Background: The goals of this study were to evaluate the specific computed tomography (CT) features of internal hernia (IH), and to verify CT features useful for the differential diagnosis of IH from adhesive small bowel obstruction (ASBO), and for the early detection of intestinal strangulation. Methods: CT findings for 28 patients with surgically proven IH were retrospectively reviewed and compared with those for 50 patients with surgically proven ASBO. Results: CT features most suggestive of IH versus ASBO included the following: a cluster of small bowel segments (100% vs 4% of patients; p < 0.0001); crowding and convergence of mesenteric vessels (79% vs 4%; p < 0.0001); mesenteric vessel engorgement (79% vs 26%; p = 0.0002); and mass effect to the surrounding bowels (82% vs 44%; p = 0.002). In addition, intestinal strangulation, the most severe complication, occurred more in IH than ASBO (39% vs 10%; p = 0.002), whereas proximal small bowel dilation (46% vs 100%; p < 0.0001) and small-bowel feces sign (0% vs 26%; p = 0.0029) were less common in IH than ASBO. The CT features indicative of intestinal strangulation were localized mesenteric fluid (p < 0.0001), mesenteric infiltrates (p = 0.0005), bowel wall thickening (p = 0.003), intramural hemorrhage (p = 0.005), mesenteric vessel engorgement (p = 0.03), and abnormal bowel wall enhancement (p = 0.008); the first 4 of these features were noted more in patients with IH than ASBO. Conclusion: The most specific CT criteria for the diagnosis of IH, rather than ASBO, were engorged mesenteric vessels, mass effect to surrounding organs, and bowel wall thickening. When associated mesenteric infiltrates were found, intestinal strangulation was highly suspected. ©2005 Elsevier. All rights reserved.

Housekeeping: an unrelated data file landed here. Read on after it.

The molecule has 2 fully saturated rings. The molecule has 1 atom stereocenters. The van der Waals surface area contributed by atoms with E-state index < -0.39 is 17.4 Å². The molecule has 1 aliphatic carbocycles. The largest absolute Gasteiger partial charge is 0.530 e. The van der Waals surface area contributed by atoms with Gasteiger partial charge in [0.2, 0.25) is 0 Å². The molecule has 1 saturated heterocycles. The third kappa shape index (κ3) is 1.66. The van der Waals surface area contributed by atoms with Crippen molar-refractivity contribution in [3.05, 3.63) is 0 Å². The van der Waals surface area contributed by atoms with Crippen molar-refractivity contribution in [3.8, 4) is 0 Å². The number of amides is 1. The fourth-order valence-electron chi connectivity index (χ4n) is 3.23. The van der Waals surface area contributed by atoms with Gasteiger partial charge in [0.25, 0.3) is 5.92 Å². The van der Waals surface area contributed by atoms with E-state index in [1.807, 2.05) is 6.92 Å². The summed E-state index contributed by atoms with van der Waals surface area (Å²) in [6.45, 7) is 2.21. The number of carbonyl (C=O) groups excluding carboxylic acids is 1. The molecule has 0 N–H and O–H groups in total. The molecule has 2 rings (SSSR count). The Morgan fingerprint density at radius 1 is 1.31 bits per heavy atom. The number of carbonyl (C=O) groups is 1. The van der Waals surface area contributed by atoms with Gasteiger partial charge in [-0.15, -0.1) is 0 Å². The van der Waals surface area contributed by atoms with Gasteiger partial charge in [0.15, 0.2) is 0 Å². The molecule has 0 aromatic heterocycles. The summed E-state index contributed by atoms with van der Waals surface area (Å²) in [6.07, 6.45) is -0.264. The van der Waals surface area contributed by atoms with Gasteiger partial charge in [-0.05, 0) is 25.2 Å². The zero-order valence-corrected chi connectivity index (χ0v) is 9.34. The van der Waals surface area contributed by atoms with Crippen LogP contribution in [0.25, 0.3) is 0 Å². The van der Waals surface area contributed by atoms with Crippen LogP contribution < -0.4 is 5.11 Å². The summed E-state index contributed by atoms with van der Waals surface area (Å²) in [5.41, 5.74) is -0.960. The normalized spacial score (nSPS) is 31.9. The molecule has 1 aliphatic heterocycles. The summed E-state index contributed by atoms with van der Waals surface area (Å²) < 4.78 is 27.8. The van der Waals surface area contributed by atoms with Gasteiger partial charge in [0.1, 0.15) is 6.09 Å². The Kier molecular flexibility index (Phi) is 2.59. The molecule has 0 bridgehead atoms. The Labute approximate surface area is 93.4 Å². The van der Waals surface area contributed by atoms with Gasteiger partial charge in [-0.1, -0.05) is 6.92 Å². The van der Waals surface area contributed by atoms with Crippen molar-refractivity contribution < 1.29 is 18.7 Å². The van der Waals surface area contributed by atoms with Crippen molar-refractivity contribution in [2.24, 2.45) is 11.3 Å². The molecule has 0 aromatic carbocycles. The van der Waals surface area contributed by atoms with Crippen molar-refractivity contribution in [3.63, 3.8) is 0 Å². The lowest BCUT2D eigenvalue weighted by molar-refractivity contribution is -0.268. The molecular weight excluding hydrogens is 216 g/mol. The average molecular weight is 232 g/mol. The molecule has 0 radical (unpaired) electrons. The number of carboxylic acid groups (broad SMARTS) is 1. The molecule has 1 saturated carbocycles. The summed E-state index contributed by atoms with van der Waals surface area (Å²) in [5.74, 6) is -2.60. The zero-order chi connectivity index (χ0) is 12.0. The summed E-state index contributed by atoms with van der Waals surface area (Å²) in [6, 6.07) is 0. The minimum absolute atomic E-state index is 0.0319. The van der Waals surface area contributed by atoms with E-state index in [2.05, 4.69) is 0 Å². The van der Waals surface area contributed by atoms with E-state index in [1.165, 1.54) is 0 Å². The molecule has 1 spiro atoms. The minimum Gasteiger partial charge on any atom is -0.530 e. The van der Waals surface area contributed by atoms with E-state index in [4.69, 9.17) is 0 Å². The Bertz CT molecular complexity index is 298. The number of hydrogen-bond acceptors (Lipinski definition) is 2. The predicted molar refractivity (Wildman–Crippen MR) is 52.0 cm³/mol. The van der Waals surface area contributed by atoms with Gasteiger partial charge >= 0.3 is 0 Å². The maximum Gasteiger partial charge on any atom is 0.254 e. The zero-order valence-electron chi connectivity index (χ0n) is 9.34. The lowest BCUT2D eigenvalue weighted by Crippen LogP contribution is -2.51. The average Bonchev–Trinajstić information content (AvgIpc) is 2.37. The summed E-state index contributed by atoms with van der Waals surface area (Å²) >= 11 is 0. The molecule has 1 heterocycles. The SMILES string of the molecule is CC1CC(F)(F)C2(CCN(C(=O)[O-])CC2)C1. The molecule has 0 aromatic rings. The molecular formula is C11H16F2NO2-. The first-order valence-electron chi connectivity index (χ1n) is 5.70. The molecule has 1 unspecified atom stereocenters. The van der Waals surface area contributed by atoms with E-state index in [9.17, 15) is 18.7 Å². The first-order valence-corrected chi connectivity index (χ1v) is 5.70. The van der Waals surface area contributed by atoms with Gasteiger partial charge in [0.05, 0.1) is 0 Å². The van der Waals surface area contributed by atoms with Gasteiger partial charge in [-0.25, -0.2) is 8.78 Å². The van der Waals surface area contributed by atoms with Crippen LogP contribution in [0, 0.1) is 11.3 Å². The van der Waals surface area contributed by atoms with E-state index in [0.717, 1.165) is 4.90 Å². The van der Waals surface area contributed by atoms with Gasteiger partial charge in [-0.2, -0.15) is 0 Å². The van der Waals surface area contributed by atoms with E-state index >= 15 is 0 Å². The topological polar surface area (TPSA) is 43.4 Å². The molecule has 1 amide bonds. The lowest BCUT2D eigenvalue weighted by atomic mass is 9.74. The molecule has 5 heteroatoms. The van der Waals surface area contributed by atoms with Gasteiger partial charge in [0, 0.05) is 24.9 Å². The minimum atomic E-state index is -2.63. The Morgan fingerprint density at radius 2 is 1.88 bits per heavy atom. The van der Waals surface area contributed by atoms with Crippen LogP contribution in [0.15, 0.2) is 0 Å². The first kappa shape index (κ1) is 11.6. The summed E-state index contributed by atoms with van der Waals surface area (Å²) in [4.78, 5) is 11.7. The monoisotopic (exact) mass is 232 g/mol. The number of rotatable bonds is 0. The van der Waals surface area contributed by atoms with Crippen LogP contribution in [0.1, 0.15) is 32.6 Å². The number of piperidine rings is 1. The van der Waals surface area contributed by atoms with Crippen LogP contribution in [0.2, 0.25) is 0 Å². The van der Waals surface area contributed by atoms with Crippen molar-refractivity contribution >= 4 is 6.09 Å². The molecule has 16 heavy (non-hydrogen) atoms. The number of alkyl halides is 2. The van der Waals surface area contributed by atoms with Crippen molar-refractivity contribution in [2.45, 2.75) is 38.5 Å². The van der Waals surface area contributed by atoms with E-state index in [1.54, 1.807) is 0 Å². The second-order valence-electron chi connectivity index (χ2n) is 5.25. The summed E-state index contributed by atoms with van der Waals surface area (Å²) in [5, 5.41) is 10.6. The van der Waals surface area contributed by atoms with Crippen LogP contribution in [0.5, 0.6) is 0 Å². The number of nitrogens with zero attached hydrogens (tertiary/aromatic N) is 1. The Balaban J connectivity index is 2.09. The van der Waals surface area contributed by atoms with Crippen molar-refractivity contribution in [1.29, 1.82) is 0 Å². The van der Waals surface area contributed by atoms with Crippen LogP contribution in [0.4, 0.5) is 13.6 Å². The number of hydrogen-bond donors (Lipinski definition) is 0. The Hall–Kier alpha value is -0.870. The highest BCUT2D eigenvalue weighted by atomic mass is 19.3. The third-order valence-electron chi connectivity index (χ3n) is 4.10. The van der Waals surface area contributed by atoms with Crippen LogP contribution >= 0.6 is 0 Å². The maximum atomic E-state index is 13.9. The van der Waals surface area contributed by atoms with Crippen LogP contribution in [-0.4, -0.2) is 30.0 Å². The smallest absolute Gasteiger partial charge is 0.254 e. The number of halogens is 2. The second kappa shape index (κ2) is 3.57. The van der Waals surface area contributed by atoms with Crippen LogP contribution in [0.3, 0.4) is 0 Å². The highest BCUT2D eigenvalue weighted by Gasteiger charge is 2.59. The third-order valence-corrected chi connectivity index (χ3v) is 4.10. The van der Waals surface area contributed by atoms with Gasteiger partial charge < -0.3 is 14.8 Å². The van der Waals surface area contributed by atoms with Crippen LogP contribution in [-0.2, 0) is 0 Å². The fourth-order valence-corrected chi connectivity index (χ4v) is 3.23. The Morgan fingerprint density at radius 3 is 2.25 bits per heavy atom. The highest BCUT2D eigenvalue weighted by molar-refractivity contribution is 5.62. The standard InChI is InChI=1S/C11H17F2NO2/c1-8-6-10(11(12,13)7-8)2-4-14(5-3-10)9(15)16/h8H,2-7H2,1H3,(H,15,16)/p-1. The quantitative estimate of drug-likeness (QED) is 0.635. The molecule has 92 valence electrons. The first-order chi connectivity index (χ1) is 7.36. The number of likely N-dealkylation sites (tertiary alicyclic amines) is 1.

Yen, C. H., Chen, J. D., Tiu, C. M., Chou, Y. H., Lee, C. H., Chang, C. Y., & Yu, C. (2005). Internal hernia: Computed tomography diagnosis and differentiation from adhesive small bowel obstruction. Journal of the Chinese Medical Association, 68(1), 21–28. https://doi.org/10.1016/S1726-4901(09)70127-3